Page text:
After a 72-hour migraine, I found myself in an emergency room with debilitating pain. The doctor found nothing wrong and my vitals were all clear. Yet, the headaches persisted, and I knew this was something deeper. For months, my energy had been decreasing and the easiest tasks had to be broken up into parts. I was exhausted. Not your average get a good night's rest and wake up refreshed, but the kind of exhaustion that tires out every fiber in your body, forcing you to have several seats without consent.
I was experiencing burnout. The stress of trying to be the magical black girl, doing all things for all people, all while keeping up my social calendar after losing my job and trying not to lose my cool. My body was taxed and the stress manifested in form of migraines, stomach pain, and fatigue. Burnout is a state of emotional, physical, and mental exhaustion caused by excessive and prolonged stress. It occurs when you feel overwhelmed, emotionally drained, and unable to meet constant demands.
This wasn't the first time I've experienced this. In undergrad, after returning from a semester abroad, I received the news that two of my classes wouldn't be accepted. This forced me into overdrive since my ego wouldn't allow me not to graduate on time. I took 18 credits in the fall, 3 credits during the winter session, 22 credits in the spring, which required approval from the dean, and 6 credits in the summer. I did all this while commuting and working part-time.
You may say I have a penchant for working in high-stress situations; I would say I didn't know how to function otherwise.
Many of us don't know when we're dealing with burnout or chronic burnout, which common symptoms include:
- Development of an escapist mentality
- Feeling empty inside
- Obsession over problems at work or in life
- Pessimistic outlook on work and life
- Physical symptoms intensify and/or increase
- Social isolation
- Behavioral changes
- Chronic headaches
- Chronic stomach or bowel problems
- Complete neglect of personal needs
- Continuation or increase in escapist activities
- Desire to "drop out" of society
- Desire to move away from work or friends/family
According to Fast Company:
"Millennials are called the burnout generation. High-achieving perfectionists–especially self-critical ones–work hard to avoid failure and put themselves at higher risk of burnout. We graduated college with the pressure to be 'successful,' and we've been told that means aiming (and climbing) for the top of the pyramid."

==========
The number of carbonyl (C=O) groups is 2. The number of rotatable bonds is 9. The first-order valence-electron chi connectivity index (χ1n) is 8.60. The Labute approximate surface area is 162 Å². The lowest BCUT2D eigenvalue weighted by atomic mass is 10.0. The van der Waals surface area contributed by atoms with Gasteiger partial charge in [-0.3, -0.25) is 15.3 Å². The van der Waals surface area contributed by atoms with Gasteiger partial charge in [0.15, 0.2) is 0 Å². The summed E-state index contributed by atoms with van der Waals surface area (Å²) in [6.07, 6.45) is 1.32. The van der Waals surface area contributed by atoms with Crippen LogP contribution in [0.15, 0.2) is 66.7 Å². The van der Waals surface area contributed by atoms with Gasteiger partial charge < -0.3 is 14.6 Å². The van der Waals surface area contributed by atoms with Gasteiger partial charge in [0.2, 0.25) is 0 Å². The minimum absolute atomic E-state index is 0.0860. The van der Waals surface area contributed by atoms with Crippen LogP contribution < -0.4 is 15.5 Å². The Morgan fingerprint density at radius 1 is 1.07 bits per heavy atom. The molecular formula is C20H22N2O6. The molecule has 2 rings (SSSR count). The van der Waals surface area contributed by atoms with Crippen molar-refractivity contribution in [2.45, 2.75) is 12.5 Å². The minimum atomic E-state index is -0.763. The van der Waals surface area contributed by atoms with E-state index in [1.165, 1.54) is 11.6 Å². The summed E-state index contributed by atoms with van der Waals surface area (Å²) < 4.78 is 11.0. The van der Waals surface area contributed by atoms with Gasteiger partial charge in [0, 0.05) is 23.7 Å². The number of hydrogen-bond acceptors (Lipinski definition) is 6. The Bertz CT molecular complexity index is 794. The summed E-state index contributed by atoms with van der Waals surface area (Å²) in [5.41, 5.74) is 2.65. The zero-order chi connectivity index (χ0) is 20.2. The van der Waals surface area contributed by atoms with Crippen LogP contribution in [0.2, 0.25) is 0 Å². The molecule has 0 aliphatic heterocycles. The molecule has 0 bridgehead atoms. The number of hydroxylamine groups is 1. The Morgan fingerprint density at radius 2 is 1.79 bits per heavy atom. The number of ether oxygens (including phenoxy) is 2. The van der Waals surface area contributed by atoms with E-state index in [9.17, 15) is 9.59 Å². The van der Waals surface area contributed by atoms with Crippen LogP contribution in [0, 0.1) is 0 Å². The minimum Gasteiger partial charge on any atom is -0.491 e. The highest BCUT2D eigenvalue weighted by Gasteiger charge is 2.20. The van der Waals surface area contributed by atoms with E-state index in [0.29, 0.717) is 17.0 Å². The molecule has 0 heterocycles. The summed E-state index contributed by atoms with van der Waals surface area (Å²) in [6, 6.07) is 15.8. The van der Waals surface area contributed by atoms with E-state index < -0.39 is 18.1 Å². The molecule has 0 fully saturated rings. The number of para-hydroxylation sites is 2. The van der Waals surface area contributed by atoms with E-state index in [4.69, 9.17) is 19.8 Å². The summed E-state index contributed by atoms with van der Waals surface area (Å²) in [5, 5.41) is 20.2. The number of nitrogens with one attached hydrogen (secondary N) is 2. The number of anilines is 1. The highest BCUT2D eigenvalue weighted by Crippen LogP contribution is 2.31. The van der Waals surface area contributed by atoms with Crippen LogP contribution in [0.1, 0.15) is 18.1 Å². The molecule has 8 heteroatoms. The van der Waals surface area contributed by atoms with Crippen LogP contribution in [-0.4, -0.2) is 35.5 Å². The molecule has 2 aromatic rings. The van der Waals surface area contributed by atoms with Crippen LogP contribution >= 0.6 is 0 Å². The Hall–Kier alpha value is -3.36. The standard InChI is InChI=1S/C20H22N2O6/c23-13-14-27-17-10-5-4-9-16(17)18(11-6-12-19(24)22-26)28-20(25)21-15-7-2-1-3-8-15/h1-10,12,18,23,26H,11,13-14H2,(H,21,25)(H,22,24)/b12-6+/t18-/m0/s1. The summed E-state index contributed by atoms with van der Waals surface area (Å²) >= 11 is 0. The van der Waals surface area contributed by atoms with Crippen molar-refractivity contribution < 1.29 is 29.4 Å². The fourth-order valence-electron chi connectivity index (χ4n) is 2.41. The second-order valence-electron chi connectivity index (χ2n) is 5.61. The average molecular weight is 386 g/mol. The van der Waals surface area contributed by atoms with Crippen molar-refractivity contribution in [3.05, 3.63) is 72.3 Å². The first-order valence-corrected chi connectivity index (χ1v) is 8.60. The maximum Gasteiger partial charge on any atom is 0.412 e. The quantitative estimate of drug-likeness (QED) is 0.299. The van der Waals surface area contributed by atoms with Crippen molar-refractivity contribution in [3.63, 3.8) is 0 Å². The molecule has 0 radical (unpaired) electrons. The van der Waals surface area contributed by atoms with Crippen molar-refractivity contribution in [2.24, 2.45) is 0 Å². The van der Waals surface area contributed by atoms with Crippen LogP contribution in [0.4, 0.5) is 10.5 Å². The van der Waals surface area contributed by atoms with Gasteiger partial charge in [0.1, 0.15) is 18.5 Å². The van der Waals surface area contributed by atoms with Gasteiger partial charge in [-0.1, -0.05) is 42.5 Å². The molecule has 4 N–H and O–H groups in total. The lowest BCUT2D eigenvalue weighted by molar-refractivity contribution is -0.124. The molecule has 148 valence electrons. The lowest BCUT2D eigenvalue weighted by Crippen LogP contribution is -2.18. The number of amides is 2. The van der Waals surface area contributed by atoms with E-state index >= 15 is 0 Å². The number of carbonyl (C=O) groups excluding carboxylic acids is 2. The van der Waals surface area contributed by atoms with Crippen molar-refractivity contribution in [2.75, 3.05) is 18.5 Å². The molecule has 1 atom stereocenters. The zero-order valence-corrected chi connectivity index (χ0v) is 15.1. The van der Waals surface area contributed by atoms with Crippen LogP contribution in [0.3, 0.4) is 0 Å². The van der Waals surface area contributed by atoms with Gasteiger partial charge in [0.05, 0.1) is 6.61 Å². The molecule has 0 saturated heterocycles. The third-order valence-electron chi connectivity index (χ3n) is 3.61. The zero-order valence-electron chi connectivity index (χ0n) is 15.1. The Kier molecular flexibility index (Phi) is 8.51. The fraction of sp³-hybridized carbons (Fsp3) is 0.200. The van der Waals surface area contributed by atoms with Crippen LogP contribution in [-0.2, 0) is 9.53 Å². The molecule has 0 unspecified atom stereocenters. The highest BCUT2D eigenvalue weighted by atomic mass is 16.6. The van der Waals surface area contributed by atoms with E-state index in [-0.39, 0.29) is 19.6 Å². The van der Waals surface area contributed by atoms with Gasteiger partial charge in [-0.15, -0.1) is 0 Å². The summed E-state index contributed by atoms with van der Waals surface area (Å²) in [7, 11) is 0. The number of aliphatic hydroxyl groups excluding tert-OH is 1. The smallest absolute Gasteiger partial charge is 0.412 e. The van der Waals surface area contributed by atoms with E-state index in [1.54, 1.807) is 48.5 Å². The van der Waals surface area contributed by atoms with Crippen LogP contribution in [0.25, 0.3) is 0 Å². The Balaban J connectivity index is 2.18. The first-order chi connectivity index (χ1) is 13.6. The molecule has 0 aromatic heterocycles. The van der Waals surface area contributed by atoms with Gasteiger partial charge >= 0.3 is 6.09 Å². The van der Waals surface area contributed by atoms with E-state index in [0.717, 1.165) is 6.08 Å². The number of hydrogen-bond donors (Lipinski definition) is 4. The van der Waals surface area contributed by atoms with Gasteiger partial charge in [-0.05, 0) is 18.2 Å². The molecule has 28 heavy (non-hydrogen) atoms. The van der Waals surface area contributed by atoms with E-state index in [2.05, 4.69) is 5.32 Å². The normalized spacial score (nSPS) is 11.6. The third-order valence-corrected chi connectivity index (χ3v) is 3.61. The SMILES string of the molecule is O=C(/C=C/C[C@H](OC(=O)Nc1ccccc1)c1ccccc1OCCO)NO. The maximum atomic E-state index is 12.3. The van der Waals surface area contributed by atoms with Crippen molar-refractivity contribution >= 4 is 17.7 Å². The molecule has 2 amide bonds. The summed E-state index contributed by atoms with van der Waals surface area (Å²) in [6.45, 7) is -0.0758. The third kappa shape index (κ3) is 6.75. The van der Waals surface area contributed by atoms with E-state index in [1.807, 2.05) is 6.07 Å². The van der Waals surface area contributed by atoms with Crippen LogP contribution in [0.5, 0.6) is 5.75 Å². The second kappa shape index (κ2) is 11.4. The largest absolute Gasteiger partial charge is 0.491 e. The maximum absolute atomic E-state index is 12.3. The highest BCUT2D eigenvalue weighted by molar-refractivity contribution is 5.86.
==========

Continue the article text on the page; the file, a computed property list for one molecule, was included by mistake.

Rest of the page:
I've had many peaks and valleys in my life and throughout my career and each came with its own set of lessons. Now I know the only way for me to get out of this rut was to tell the truth, first to myself, and then to others. As painful as it is, introspection is a necessary first step in your healing journey. Think about your personal life. Do you have social support, and work-life balance? What about your job? Do you feel in control of your career, have clear job expectations, and feel like the work is a "fit" for your skills, or interests? If you answer "no" to these, you may be honing in on the areas of your life that could be setting you up for burnout.
If you're experiencing burnout, here's how to get through it:
1. Make Gratitude Your Constant Companion
Gratitude is the ultimate sign of being thankful. Honoring the journey allows you to stay current and connected to the issues at hand.
2. Schedule Content In Advance
Batching goes a long way for your blog, social media, or podcast. The same goes for email. If you respond to an email on a Sunday, use an app like Boomerang to schedule it to send at 9 a.m. on Monday. And if you're a fan of Gmail, you can also now schedule your emails to send through your desktop version of the platform.
3. Manage Expectations And Delegate
Outsource work and build a supportive network of people you can rely on when you need help.
4. Create And Stick To Your Boundaries
Most of us don't realize that "no" is a complete sentence. It's time to put your big girl panties on and let them know they cannot and will not take advantage of you.
5. Make Space For Joy
Put on your favorite music, drop it low, and pick it back up. This could also include meditation, reading, or enjoying your favorite TV show.
6. Take A Nature Break
The sun naturally energizes you. Take your lunch break and go for a walk, you deserve it.
7. Above All Things, Get Your Rest
You must prioritize your sleep when recovering from burnout. Prepare for sleep 2-3 hours before bed by setting a nighttime routine, this could include defining your working hours, meal-prepping in advance, and whatever you find necessary.
I want you to know that burnout shouldn't be praised as a marker of hard work or success, but an indicator that self-care is needed. Take the break, sis.